Youth Sport Coaching and the Opposable Mind

Last Wednesday morning, I was part of an exciting roundtable/thinktank – Youth Sport Coach Development in the United States: Where Do We Go From Here? (hosted by BU’s Institute for Athletic Coach Education, Up2Us, and the Boston Youth Sports Initiative). It was a morning where about 4 dozen passionate, thoughtful, and involved individuals set aside egos and began working towards the common goal of optimizing the resources and information needed to empower the next generation of youth sport coaches. While there was a common goal backgrounds of participants varied greatly: academics in sport psychology and sports pedagogy, national governing body representatives, community sports organizations, national sports organizations, and coach character educators.

While listening to the discussion, I could not help but think that this discussion was a prime example of the need for the “opposable mind.” The opposable mind is an idea trumpeted by Roger Martin. It suggests that often in life (business in particular) one is faced with what appears to be either/or decisions (i.e. profit big or provide incredible quality), those that engage the opposable mind do not accept the either/or scenario. Instead they think “integratively.” They hold two seemingly opposite ideas in their head for a while and work towards a solution that can serve both masters. The ability to think in this manner provides very fulfilling solutions and successful enterprises.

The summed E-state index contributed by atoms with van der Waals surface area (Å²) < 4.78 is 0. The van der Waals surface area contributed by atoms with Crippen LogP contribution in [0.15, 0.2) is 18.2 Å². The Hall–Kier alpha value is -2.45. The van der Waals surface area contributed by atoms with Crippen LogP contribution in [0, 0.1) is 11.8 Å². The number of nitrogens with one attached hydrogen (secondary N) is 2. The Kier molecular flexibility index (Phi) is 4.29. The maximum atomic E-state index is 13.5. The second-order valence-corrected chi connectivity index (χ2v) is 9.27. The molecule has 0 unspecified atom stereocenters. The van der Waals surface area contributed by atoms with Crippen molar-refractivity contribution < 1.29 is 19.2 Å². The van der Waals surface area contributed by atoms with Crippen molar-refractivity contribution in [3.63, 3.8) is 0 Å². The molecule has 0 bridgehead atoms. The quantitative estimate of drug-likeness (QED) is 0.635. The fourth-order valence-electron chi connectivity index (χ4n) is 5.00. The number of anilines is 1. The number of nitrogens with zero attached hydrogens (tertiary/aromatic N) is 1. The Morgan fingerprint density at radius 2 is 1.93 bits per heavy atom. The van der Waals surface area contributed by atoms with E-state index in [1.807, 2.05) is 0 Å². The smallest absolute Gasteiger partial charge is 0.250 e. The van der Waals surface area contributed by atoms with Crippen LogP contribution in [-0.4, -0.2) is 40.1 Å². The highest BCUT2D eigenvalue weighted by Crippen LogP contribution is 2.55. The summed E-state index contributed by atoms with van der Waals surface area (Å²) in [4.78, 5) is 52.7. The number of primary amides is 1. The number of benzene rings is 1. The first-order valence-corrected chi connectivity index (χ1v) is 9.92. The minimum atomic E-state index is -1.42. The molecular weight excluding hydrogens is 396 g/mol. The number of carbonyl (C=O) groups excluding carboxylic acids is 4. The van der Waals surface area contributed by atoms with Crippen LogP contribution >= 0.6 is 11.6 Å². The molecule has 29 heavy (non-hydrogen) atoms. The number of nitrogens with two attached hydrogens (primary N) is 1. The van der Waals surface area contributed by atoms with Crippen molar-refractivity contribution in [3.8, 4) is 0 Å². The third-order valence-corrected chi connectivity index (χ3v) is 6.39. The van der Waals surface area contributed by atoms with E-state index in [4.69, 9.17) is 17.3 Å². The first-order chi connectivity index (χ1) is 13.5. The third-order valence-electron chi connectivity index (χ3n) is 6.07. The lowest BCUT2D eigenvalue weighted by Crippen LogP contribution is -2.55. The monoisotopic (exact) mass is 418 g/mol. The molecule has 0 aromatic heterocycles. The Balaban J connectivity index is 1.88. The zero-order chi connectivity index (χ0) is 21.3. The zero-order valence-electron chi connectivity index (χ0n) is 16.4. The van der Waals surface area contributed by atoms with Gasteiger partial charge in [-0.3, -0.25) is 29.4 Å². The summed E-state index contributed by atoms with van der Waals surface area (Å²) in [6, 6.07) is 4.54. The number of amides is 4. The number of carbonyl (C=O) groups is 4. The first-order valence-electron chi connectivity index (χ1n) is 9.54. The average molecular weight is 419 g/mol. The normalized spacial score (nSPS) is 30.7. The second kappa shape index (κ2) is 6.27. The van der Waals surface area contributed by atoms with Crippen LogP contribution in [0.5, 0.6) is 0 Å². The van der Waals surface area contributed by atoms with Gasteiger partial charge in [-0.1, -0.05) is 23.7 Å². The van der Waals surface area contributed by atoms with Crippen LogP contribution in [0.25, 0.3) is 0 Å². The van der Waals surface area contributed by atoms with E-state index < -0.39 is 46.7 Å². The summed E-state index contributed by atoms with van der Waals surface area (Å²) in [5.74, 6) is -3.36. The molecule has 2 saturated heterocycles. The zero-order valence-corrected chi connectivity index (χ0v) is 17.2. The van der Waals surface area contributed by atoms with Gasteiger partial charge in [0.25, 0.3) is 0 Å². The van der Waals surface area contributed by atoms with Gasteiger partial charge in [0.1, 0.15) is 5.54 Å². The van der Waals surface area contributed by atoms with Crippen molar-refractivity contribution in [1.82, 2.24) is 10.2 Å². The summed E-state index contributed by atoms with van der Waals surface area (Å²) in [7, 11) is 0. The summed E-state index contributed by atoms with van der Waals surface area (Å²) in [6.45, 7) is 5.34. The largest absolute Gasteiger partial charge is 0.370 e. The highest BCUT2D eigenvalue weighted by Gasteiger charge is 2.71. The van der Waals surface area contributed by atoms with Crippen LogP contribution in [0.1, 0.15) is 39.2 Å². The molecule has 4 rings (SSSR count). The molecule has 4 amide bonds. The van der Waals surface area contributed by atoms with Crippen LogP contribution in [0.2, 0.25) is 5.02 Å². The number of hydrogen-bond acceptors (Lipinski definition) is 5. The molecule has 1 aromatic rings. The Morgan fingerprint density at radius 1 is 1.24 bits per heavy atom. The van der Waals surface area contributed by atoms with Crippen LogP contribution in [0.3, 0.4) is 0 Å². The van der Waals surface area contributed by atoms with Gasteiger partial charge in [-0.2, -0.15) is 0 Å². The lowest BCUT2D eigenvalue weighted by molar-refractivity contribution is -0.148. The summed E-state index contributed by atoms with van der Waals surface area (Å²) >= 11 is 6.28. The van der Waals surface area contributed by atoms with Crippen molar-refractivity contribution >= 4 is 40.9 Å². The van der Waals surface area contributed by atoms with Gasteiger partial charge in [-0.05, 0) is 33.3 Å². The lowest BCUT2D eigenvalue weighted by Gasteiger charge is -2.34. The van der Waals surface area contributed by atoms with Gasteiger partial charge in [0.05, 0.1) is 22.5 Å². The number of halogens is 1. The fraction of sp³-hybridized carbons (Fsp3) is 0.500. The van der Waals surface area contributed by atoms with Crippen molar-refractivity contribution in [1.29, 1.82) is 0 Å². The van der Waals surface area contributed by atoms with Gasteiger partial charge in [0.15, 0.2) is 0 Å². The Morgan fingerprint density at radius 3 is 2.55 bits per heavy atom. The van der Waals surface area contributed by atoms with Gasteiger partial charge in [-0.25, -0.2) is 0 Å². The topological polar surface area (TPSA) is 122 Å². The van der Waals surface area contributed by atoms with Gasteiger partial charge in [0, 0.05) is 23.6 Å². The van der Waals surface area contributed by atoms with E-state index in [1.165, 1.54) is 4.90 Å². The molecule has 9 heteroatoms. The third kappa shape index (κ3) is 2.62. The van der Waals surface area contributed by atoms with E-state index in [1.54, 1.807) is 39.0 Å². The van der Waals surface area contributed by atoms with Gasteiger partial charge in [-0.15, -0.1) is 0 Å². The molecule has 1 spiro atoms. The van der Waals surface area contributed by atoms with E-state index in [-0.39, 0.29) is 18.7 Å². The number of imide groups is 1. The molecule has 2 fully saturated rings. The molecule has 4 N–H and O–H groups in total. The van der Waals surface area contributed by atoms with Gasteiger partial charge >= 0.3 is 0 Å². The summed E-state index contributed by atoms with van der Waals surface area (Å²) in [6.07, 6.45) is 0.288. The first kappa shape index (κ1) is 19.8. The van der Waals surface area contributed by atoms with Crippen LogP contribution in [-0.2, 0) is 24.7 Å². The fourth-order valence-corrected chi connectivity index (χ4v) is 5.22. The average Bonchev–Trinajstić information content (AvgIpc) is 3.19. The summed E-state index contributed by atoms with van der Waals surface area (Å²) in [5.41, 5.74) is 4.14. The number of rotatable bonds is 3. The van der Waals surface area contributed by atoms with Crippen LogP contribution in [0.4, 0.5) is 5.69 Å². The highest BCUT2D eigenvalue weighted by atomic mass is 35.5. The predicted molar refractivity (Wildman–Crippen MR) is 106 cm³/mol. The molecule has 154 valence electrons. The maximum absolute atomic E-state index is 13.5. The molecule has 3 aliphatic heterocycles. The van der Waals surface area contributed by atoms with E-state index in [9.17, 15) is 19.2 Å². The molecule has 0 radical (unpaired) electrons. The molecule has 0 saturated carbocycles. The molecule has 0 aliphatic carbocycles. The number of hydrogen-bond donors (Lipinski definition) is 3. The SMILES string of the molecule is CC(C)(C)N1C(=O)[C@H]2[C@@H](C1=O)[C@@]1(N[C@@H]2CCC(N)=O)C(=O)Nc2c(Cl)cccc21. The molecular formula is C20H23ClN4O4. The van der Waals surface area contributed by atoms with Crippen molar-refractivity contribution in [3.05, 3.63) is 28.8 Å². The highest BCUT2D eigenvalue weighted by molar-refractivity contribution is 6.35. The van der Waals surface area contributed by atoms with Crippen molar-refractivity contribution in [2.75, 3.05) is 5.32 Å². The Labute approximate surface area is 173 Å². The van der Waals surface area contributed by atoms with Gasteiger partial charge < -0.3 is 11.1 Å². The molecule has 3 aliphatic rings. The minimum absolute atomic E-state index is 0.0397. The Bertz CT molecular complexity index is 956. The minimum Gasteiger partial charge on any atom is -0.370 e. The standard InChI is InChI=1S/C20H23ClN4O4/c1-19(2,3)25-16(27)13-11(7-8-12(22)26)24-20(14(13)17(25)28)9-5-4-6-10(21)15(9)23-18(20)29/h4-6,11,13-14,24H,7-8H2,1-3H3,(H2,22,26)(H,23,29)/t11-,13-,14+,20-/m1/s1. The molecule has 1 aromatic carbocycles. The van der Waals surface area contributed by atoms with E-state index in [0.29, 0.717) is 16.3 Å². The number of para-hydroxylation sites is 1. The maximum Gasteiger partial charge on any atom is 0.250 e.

While I listed to academics, player development specialists, idealists, and practical administrators discuss visions of youth sport coach development, I was struck by the either/or conundrum that continued to be a sub-text: You can coach for positive character or you can coach for winning.

I struggle with this. Perhaps I can’t take the only coaching for character because sports without competition is simply not sports. It’s kids running around aimlessly – perhaps getting fit, but not reaping so many additional benefits that come from competitive play. I struggle with the notion of coaching for winning alone because this idea is simply nonsense. Winning and losing do not make the games great, it is the competition, the team work, the shared stories, and the effort. Perhaps most importantly, my opposable instinct tells me that sport is not at its best unless both positive character and competitiveness are being fueled regularly. The coach that neglects either is not truly doing the young athlete justice. The coach that can do both feeds the student-athlete achievement zone.

Is it possible to coach to both masters in today’s society of highlight reals, big money sports, entrepreneurial coaching, helicopter parenting, and all the rest of the silliness? Absolutely. Just put on your opposable mind, believe it is possible, and commit to it.

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